Under a Chapter 13 bankruptcy, a debtor reorganizes his or her debt and has a set period of time to make payments, generally three to five years. This reorganization may provide relief to a debtor, and possibly avoid a home foreclosure in certain circumstances. In fact, if a home has more than one mortgage, and the value of the home is less than the value of the first mortgage, it may even be possible to "strip off" a second mortgage entirely.
The recent United States Court of Appeals for the Third Circuit case of In re Rodriguez not only discussed the concept of "stripping" a second mortgage, but also demonstrated how complete and absolute a confirmed plan of repayment can be, protecting the debtor even in unusual circumstances.
A second mortgage . . . and a hearing missed
The debtors filed for a Chapter 13 bankruptcy, which through the proceedings resulted in the creation of a Chapter 13 plan. As part of this plan, the debtors wished to "strip off" the second mortgage on their home.
The bank holding the second mortgage objected to the plan because the debtors' residence was worth more than the value of the first mortgage. As part of the objection, the bank requested a hearing on the matter.
However, the bank failed to appear at the hearing, and, in addition, claimed that a "computer glitch" had kept the bankruptcy trustee-the individual tasked with administering the bankruptcy-from knowing about the bank's objection. Thus, at the confirmation hearing, the debtor's plan was confirmed and the second bank's mortgage was stripped off.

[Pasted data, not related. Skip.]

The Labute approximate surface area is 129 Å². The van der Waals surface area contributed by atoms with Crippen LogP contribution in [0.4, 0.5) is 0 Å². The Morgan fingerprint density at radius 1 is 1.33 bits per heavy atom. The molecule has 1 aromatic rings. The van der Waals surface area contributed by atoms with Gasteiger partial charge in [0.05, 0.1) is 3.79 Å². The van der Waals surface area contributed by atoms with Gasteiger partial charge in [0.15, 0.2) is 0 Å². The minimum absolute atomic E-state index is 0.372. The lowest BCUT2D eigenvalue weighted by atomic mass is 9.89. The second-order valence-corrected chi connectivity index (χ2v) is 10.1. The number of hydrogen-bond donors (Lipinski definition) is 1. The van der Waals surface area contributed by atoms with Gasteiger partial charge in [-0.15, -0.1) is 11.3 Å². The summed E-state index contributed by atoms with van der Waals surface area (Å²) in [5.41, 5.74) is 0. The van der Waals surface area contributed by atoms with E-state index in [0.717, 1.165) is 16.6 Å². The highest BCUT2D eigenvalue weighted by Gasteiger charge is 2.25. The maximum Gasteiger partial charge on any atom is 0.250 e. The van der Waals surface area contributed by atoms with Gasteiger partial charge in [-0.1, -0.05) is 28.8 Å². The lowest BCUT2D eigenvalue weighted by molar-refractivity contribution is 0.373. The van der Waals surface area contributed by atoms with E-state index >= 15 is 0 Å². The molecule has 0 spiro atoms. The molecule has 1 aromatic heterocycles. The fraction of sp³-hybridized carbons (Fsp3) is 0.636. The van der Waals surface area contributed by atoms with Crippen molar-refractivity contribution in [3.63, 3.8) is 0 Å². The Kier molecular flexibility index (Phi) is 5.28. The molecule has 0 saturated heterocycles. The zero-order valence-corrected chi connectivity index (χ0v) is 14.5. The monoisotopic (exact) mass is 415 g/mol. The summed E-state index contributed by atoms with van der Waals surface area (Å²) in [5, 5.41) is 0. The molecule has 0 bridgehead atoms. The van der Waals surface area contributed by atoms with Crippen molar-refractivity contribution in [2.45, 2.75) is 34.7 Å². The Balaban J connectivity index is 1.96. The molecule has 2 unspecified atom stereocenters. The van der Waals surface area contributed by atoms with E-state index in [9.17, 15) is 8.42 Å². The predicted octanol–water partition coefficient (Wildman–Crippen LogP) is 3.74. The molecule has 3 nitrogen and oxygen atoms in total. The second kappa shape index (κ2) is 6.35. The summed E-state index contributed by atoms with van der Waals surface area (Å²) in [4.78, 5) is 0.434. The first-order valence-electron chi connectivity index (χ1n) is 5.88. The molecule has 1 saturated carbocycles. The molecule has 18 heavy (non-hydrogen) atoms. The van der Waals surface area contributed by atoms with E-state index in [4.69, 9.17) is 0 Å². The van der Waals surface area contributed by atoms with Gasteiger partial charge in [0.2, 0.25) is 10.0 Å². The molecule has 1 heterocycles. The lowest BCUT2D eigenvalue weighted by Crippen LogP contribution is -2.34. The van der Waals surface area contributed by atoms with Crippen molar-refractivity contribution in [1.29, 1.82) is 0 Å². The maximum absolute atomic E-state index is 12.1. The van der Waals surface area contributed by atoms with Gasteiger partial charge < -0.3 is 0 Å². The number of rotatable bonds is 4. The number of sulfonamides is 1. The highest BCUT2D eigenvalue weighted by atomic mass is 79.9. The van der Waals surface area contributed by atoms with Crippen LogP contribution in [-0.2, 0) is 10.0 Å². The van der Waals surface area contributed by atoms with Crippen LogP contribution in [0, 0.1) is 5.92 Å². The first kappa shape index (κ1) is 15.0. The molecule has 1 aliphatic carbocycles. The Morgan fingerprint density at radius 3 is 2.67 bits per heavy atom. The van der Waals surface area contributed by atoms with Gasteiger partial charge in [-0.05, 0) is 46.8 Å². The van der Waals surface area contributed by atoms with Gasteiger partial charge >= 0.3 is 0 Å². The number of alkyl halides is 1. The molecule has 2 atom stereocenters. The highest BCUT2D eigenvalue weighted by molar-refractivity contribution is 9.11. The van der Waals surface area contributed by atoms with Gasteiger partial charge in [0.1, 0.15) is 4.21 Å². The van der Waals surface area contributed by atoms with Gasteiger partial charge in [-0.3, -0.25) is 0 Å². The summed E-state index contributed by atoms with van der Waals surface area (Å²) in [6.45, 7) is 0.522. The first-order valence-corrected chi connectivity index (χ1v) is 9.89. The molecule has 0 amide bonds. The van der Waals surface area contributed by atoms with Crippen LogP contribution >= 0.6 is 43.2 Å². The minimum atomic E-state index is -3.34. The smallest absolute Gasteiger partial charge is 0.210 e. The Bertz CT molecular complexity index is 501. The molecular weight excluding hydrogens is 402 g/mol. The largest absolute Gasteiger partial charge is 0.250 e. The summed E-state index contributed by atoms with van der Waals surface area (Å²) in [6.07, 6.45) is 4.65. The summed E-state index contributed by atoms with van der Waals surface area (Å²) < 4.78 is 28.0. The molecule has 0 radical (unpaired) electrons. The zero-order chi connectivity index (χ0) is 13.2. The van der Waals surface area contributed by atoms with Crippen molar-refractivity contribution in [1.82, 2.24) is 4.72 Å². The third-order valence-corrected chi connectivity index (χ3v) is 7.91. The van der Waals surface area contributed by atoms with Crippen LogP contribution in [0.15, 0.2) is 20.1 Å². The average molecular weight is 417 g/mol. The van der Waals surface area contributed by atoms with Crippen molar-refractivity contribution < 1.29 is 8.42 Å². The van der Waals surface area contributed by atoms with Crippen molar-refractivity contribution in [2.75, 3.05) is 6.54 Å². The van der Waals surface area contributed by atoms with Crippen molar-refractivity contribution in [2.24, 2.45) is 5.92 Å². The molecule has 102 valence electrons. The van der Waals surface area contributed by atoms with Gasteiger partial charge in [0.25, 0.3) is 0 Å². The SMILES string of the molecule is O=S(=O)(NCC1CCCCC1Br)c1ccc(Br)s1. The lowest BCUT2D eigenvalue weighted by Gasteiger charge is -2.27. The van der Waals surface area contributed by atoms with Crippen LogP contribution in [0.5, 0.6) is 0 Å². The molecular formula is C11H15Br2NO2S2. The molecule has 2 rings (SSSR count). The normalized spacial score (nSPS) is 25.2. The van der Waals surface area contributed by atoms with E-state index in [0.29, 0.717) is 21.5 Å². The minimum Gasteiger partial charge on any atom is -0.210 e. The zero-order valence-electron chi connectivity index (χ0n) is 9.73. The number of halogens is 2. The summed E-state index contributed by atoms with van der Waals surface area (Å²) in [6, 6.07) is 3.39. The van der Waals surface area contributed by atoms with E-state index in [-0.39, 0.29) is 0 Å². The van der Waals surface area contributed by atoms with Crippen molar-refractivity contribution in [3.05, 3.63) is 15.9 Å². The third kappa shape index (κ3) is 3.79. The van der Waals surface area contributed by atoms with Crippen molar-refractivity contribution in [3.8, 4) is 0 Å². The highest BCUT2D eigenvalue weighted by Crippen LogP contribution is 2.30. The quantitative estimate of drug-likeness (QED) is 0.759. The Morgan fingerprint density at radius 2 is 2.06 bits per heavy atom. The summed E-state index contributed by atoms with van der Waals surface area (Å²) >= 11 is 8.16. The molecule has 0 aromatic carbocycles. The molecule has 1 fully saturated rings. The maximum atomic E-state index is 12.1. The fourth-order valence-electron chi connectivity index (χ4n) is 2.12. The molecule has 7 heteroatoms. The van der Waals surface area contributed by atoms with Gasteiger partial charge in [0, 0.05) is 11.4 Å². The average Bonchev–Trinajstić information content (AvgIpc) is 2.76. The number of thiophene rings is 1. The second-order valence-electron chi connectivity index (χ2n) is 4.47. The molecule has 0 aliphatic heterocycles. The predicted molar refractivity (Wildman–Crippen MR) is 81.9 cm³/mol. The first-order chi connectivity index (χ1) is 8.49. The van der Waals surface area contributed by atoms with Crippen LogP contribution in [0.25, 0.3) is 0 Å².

The bank filed a motion seeking relief from the confirmed plan, on the basis of excusable neglect.
The debt discharge was absolute
The Third Circuit Court of Appeals held that the bank's attempt to revisit the proceedings would disturb the confirmation order to an impermissible extent under the federal bankruptcy laws.
The purpose of bankruptcy law and the reorganization of a debtors obligations could not be accomplished if the discharge of debtors through bankruptcy was not complete and absolute. In such a case, the very policy of the law would be defeated.
The bank should have raised its challenge at the confirmation hearing, and having not raised its objection until after the repayment plan was confirmed, the "stripping off" of the second mortgage would stand.
While the specific circumstances of this case may have been unusual, it is very common for a homeowner to find relief through a Chapter 13 bankruptcy. Typically, lien stripping of a mortgage occurs when the underlying home's value does not cover the claim of the first mortgage. But even if "stripping" is not an option, a foreclosure might still be stopped and a repayment plan put in place. If you are considering a bankruptcy, consult with an experienced bankruptcy attorney who can review your individual situation and guide you through the entire process.